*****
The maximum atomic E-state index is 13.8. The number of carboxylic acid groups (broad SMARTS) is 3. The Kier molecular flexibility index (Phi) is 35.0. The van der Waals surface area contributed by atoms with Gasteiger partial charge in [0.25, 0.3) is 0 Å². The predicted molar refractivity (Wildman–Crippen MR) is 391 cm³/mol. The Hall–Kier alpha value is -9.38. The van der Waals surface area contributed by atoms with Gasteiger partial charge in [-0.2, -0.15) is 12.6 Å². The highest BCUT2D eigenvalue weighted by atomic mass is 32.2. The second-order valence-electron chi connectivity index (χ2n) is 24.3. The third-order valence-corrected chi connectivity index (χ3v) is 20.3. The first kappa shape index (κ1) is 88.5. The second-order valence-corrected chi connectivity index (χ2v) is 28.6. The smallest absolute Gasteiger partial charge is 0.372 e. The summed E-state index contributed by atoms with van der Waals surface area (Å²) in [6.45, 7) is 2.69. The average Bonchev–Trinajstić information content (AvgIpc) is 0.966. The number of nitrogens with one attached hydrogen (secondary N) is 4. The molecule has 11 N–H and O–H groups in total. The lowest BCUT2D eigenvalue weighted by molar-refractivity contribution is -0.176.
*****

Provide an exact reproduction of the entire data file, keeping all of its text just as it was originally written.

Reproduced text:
The maximum atomic E-state index is 13.8. The number of carboxylic acid groups (broad SMARTS) is 3. The Kier molecular flexibility index (Phi) is 35.0. The van der Waals surface area contributed by atoms with Gasteiger partial charge in [0.25, 0.3) is 0 Å². The predicted molar refractivity (Wildman–Crippen MR) is 391 cm³/mol. The Hall–Kier alpha value is -9.38. The van der Waals surface area contributed by atoms with Gasteiger partial charge in [-0.2, -0.15) is 12.6 Å². The highest BCUT2D eigenvalue weighted by atomic mass is 32.2. The second-order valence-electron chi connectivity index (χ2n) is 24.3. The third-order valence-corrected chi connectivity index (χ3v) is 20.3. The first kappa shape index (κ1) is 88.5. The second-order valence-corrected chi connectivity index (χ2v) is 28.6. The smallest absolute Gasteiger partial charge is 0.372 e. The summed E-state index contributed by atoms with van der Waals surface area (Å²) in [6.45, 7) is 2.69. The average Bonchev–Trinajstić information content (AvgIpc) is 0.966. The number of nitrogens with one attached hydrogen (secondary N) is 4. The molecule has 11 N–H and O–H groups in total. The lowest BCUT2D eigenvalue weighted by molar-refractivity contribution is -0.176.